Few biblical episodes can be translated into a work of harshness and dramatic intensity for Lent times like this Giuditta beheading Olofernes. The beautiful Hebrew woman who seduces and knocks out the Assyrian general with alcohol and kills him to prevent him from destroying Betulia, the Palestinian city, has been a source of literary, pictorial and sculptural inspiration throughout the centuries, but has also left oratorios and operas – the rarely performed Mozart betulia liberata – on which the artists themselves have returned on more than one occasion.
This is the case of Alessandro Scarlatti (1660-1725), who matured the scenic expression of this plot in a second oratorio known as The Giuddite of Cambridge . There he reduces his original from five to three voices, the call Giuditta di Napoli, Released in the 17th century. The autograph manuscript of that second version is preserved, as the musicologist Nieves Pascual recalls in Peralada’s hand program, at King’s College in Cambridge. And her libretto is no longer by Pietro Ottoboni on the Book of Judith, as in the case of the one that lies in the Conservatorio di Musica di San Pietro a Majella in Naples, but by Antonio Ottoboni.
Last night in the church of Carme was a pike in Flanders in the musical offer of Holy Week
But leaving aside the exciting musicological world of the Baroque, what was experienced last night in the church of Carme de Peralada, with the ponderous Vespres d’Arnadí directed by Dani Espasa, together with the soprano Serena Sáenz (the decapitant), the tenor Thomas Walker (the beheaded one) and the countertenor Xavier Sabata (as the maid Nutrice who assists Judit in her task), put a pike in Flanders in the Easter musical offer.
Its ambitious decision to expand throughout the year made sense in this incipient spring that has equally attracted French, Barcelona and local audiences to the event. The 240 people who filled the Gothic nave enjoyed this oratorio by the founder of Neapolitan opera, elegantly delivered here by Espasa and with a Sáenz with a beautiful timbre and that ductility that good directors know how to bring out.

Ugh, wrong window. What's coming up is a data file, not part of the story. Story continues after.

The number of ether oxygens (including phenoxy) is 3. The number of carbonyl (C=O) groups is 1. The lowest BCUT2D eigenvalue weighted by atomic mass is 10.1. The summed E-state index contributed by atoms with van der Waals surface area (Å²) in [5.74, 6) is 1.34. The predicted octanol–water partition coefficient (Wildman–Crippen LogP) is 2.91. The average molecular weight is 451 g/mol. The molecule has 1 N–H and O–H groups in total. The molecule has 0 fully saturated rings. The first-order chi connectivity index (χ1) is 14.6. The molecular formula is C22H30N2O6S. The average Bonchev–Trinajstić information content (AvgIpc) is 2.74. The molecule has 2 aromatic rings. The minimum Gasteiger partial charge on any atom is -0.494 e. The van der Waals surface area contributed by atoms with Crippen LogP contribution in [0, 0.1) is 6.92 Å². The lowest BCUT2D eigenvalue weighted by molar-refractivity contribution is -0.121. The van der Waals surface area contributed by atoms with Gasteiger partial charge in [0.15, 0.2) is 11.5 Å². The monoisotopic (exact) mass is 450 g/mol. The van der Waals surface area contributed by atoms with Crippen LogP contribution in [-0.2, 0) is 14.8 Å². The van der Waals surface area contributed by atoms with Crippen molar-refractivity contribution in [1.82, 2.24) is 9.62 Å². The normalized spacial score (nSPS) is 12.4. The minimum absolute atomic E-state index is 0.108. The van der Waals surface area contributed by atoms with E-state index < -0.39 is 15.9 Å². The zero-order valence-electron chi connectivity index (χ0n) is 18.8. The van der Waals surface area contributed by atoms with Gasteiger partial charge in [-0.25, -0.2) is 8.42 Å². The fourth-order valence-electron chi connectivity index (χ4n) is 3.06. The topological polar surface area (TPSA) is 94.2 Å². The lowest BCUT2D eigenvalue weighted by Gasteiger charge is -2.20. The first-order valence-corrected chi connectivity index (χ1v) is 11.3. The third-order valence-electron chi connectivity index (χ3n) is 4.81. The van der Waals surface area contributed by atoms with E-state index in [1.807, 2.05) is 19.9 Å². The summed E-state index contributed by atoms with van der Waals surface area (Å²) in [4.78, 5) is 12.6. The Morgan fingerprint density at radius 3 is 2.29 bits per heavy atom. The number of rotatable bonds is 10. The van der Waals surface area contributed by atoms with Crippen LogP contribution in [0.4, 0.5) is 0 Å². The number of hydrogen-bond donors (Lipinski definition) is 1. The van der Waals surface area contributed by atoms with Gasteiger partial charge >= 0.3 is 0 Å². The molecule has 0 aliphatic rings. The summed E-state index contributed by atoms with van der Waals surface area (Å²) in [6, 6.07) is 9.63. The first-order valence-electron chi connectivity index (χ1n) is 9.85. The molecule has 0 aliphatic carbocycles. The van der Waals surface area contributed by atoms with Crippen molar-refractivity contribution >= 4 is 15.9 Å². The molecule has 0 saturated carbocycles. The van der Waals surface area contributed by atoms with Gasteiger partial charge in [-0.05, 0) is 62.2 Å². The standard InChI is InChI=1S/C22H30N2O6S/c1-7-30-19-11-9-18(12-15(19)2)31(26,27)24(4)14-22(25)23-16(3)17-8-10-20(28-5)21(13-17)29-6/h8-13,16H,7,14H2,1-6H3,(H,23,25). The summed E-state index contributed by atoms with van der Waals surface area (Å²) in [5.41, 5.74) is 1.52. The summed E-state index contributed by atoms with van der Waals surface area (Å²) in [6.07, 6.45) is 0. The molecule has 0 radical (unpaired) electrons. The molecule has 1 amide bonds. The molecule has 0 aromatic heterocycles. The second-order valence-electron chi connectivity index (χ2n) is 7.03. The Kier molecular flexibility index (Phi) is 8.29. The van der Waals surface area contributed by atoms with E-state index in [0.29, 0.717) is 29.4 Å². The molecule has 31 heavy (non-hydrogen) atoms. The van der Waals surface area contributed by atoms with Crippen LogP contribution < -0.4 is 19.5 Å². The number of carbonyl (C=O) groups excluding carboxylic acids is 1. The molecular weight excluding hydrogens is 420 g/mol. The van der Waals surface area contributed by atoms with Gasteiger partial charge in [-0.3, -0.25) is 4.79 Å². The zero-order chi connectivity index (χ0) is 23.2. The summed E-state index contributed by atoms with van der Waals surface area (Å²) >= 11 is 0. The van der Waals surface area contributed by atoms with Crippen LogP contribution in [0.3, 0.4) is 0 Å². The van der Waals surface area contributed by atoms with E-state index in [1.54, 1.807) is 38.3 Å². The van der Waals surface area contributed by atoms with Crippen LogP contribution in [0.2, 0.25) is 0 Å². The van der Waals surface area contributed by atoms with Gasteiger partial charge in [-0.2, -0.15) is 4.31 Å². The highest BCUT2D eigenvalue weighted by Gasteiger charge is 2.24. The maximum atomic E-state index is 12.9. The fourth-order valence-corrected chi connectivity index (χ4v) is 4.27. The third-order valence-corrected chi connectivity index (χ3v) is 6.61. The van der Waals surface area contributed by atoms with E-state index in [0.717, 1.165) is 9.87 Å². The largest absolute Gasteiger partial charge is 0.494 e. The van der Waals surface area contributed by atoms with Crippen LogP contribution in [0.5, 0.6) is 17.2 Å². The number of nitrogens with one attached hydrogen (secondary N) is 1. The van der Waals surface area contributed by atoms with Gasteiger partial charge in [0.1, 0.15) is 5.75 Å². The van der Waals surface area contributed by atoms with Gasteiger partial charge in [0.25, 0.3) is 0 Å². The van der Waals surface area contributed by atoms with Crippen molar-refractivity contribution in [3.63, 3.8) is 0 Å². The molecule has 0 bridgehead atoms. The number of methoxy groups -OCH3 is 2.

Walker responded with a vocal presence and some haste, although it was Sabata who knew how to express the drama –without overreacting– and took the cat into the water with the exciting lullaby I slept, or struck down the war . To sign Giuditta with his brief and resounding Say Bettulia avrai la sorte in which he explains how he has won by showing the head of the general.
The festival completed its particular Good Friday with a double: at the close of this edition it was the vocal ensemble Cantoría that offered the Office of darkness of Good Friday, by Tomás Luis de Victoria, a journey back a century to the fabulous Spanish Renaissance that many other prolific European squares have to envy.
The opening of the festival had taken place on Thursday with the always effervescent countertenor Jakub Józef Orlinski in a Händel-Vivaldi program similar to the one he gave on his last visit to the Palau de la Música. He was dressed in the brilliant Giardino d’Amore, who supported him even in the final dance, an improvisation of a malagueña with the Cuban violinist starting to clap that captivated the audience.
The closing of this promising Lenten proposal is today, with the presentation of the great promising tenorist that is the Italian-British Freddie de Tommasso, the first tenor to sign with Decca since Jonas Kaufmann. His second album the tenor went straight to the top of the charts, and his reissue of Nessun slept achieved a million downloads.